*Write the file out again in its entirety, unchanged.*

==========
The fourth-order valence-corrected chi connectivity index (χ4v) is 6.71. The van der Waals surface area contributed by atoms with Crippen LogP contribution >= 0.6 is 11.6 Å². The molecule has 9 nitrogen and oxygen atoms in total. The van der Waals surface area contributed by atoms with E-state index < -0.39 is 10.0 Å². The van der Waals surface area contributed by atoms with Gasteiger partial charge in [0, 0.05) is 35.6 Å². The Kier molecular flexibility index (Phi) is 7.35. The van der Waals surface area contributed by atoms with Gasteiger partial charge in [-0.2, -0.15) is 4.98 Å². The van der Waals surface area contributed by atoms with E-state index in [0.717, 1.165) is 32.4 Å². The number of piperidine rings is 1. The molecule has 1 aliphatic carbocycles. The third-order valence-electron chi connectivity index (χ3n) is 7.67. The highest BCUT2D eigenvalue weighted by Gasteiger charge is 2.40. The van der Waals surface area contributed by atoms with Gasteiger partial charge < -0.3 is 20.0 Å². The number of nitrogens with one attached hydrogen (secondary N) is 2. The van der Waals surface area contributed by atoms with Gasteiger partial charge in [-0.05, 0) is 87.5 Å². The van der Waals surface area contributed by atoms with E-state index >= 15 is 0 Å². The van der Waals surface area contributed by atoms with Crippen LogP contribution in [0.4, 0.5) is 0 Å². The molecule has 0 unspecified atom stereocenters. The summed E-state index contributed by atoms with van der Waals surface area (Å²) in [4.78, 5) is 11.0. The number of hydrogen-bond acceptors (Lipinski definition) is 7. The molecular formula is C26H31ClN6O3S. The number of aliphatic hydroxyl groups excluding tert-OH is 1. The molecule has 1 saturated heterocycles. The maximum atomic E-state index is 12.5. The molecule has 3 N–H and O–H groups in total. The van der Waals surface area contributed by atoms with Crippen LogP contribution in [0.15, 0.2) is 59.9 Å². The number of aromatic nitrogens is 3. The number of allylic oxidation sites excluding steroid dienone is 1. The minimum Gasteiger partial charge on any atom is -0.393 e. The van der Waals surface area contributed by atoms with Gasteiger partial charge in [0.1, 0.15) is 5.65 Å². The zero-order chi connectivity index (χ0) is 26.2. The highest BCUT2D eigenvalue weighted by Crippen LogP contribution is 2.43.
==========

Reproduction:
The fourth-order valence-corrected chi connectivity index (χ4v) is 6.71. The van der Waals surface area contributed by atoms with Crippen LogP contribution >= 0.6 is 11.6 Å². The molecule has 9 nitrogen and oxygen atoms in total. The van der Waals surface area contributed by atoms with E-state index < -0.39 is 10.0 Å². The van der Waals surface area contributed by atoms with Gasteiger partial charge in [0, 0.05) is 35.6 Å². The Kier molecular flexibility index (Phi) is 7.35. The van der Waals surface area contributed by atoms with Gasteiger partial charge in [-0.2, -0.15) is 4.98 Å². The van der Waals surface area contributed by atoms with E-state index in [0.717, 1.165) is 32.4 Å². The number of piperidine rings is 1. The molecule has 1 aliphatic carbocycles. The third-order valence-electron chi connectivity index (χ3n) is 7.67. The highest BCUT2D eigenvalue weighted by Gasteiger charge is 2.40. The van der Waals surface area contributed by atoms with Gasteiger partial charge < -0.3 is 20.0 Å². The number of nitrogens with one attached hydrogen (secondary N) is 2. The van der Waals surface area contributed by atoms with Gasteiger partial charge in [-0.05, 0) is 87.5 Å². The van der Waals surface area contributed by atoms with E-state index >= 15 is 0 Å². The van der Waals surface area contributed by atoms with Crippen LogP contribution in [0.4, 0.5) is 0 Å². The molecule has 0 unspecified atom stereocenters. The summed E-state index contributed by atoms with van der Waals surface area (Å²) in [4.78, 5) is 11.0. The number of hydrogen-bond acceptors (Lipinski definition) is 7. The molecular formula is C26H31ClN6O3S. The number of aliphatic hydroxyl groups excluding tert-OH is 1. The molecule has 1 saturated heterocycles. The maximum atomic E-state index is 12.5. The molecule has 3 N–H and O–H groups in total. The van der Waals surface area contributed by atoms with Crippen LogP contribution in [0.15, 0.2) is 59.9 Å². The number of aromatic nitrogens is 3. The number of allylic oxidation sites excluding steroid dienone is 1. The minimum Gasteiger partial charge on any atom is -0.393 e. The van der Waals surface area contributed by atoms with Gasteiger partial charge in [0.1, 0.15) is 5.65 Å². The zero-order chi connectivity index (χ0) is 26.2. The highest BCUT2D eigenvalue weighted by Crippen LogP contribution is 2.43.